U.S. crude output exceeds imports for first time in 16 years

(Image: Fotolia)
(Image: Fotolia)

By Moming Zhou
Bloomberg News

U.S. domestic crude-oil production exceeded imports last week for the first time in 16 years, a government report showed today.

Output was 32,000 barrels a day higher than imports in the seven days ended May 31, according to weekly data from the Energy Information Administration, the Energy Department’s statistical arm. Production had been lower than international purchases since January 1997.

Market shift: OPEC to study U.S. shale boom

A combination of horizontal drilling and hydraulic fracturing, or fracking, has unlocked supplies trapped in shale formations in states including North Dakota, Oklahoma and Texas. The surge in oil and gas production helped the U.S. meet 88 percent of its own energy needs in February, the highest monthly rate since April 1986, EIA data show. Crude inventories climbed to the highest level in 82 years in the week ended May 24.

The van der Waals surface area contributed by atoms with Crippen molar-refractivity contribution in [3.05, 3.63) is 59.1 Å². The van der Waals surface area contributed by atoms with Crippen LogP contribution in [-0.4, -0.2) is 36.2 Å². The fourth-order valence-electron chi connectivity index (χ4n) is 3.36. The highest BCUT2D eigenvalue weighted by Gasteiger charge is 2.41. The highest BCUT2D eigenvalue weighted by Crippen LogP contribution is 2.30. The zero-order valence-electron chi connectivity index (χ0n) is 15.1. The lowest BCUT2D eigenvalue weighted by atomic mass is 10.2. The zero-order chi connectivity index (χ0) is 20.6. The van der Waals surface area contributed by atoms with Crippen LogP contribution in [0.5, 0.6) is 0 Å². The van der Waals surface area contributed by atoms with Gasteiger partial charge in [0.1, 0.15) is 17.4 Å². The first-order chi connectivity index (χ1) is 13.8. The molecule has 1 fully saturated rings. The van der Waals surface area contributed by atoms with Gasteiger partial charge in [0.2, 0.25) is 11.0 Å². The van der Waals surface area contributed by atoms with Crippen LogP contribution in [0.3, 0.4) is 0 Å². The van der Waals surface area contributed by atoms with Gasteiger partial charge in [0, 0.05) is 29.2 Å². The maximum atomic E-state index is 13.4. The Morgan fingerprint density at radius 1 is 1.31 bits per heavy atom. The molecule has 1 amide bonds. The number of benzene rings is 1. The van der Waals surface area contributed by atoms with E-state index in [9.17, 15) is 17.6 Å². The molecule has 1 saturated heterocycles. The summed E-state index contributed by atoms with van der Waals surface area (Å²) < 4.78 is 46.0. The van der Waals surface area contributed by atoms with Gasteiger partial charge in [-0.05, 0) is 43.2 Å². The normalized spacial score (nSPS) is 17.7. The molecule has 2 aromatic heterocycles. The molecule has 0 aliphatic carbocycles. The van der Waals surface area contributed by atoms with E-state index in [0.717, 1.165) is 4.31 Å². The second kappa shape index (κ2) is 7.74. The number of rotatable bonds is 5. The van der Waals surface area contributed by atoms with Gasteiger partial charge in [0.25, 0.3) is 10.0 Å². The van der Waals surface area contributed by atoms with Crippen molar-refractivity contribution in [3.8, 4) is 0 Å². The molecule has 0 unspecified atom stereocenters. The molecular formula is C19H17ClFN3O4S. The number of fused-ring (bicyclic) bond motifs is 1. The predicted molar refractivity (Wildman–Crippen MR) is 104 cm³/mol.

“The U.S. market is much more comfortably supplied than a few years ago,” said Tim Evans, an energy analyst at Citi Futures Perspective in New York. “We have a reduced need for imports.”

The U.S. pumped 7.3 million barrels a day of oil last week, up 8,000 barrels from the prior week, the EIA said in its Weekly Petroleum Status Report. Imports fell 549,000 barrels a day last week to 7.27 million.

Up North: Canadian refineries importing US oil at a soaring rate

Stockpiles slid 1.6 percent to 391.3 million barrels last week as imports dropped and refineries used more crude to produce fuels. Supplies reached 397.6 million barrels in the week ended May 24, the highest level since 1931.

Trend Extension

Production climbed 42 percent over the past five years and reached a 21-year high of 7.37 million barrels a day in the week ended May 3. Imports have tumbled 26 percent since May 2008.

“This is an extension of trends that have been well established over the last few years,” Evans said.

Crude futures for July delivery gained 43 cents, or 0.5 percent, to settle at $93.74 a barrel on the New York Mercantile Exchange. Prices have slumped 35 percent since settling at an all-time high of $145.29 on July 3, 2008.